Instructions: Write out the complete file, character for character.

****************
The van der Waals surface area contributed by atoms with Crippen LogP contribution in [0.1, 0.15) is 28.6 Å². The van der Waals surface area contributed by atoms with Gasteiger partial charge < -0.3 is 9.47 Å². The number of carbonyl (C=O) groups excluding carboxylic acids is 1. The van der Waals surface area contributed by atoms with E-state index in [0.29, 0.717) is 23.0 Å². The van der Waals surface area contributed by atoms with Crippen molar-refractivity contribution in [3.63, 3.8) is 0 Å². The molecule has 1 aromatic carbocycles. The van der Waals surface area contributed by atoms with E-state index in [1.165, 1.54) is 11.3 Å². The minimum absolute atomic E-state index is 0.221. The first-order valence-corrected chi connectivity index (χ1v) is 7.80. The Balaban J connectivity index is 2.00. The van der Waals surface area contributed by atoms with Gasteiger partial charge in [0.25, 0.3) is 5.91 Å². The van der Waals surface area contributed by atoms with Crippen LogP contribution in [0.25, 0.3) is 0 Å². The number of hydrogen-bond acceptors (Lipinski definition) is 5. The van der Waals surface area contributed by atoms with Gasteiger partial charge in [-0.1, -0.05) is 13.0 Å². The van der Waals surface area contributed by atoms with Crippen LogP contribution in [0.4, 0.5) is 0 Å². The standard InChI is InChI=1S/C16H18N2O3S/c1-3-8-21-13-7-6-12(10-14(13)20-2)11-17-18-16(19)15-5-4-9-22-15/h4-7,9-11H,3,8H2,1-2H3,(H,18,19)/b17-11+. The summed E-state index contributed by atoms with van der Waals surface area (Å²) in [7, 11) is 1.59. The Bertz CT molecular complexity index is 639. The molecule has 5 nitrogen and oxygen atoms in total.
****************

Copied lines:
The van der Waals surface area contributed by atoms with Crippen LogP contribution in [0.1, 0.15) is 28.6 Å². The van der Waals surface area contributed by atoms with Gasteiger partial charge < -0.3 is 9.47 Å². The number of carbonyl (C=O) groups excluding carboxylic acids is 1. The van der Waals surface area contributed by atoms with E-state index in [0.29, 0.717) is 23.0 Å². The van der Waals surface area contributed by atoms with Crippen molar-refractivity contribution in [3.63, 3.8) is 0 Å². The molecule has 1 aromatic carbocycles. The van der Waals surface area contributed by atoms with E-state index in [1.165, 1.54) is 11.3 Å². The minimum absolute atomic E-state index is 0.221. The first-order valence-corrected chi connectivity index (χ1v) is 7.80. The Balaban J connectivity index is 2.00. The van der Waals surface area contributed by atoms with Gasteiger partial charge in [0.25, 0.3) is 5.91 Å². The van der Waals surface area contributed by atoms with Crippen LogP contribution in [0.25, 0.3) is 0 Å². The number of hydrogen-bond acceptors (Lipinski definition) is 5. The van der Waals surface area contributed by atoms with Gasteiger partial charge in [-0.1, -0.05) is 13.0 Å². The van der Waals surface area contributed by atoms with Crippen LogP contribution in [0.4, 0.5) is 0 Å². The standard InChI is InChI=1S/C16H18N2O3S/c1-3-8-21-13-7-6-12(10-14(13)20-2)11-17-18-16(19)15-5-4-9-22-15/h4-7,9-11H,3,8H2,1-2H3,(H,18,19)/b17-11+. The summed E-state index contributed by atoms with van der Waals surface area (Å²) in [7, 11) is 1.59. The Bertz CT molecular complexity index is 639. The molecule has 5 nitrogen and oxygen atoms in total.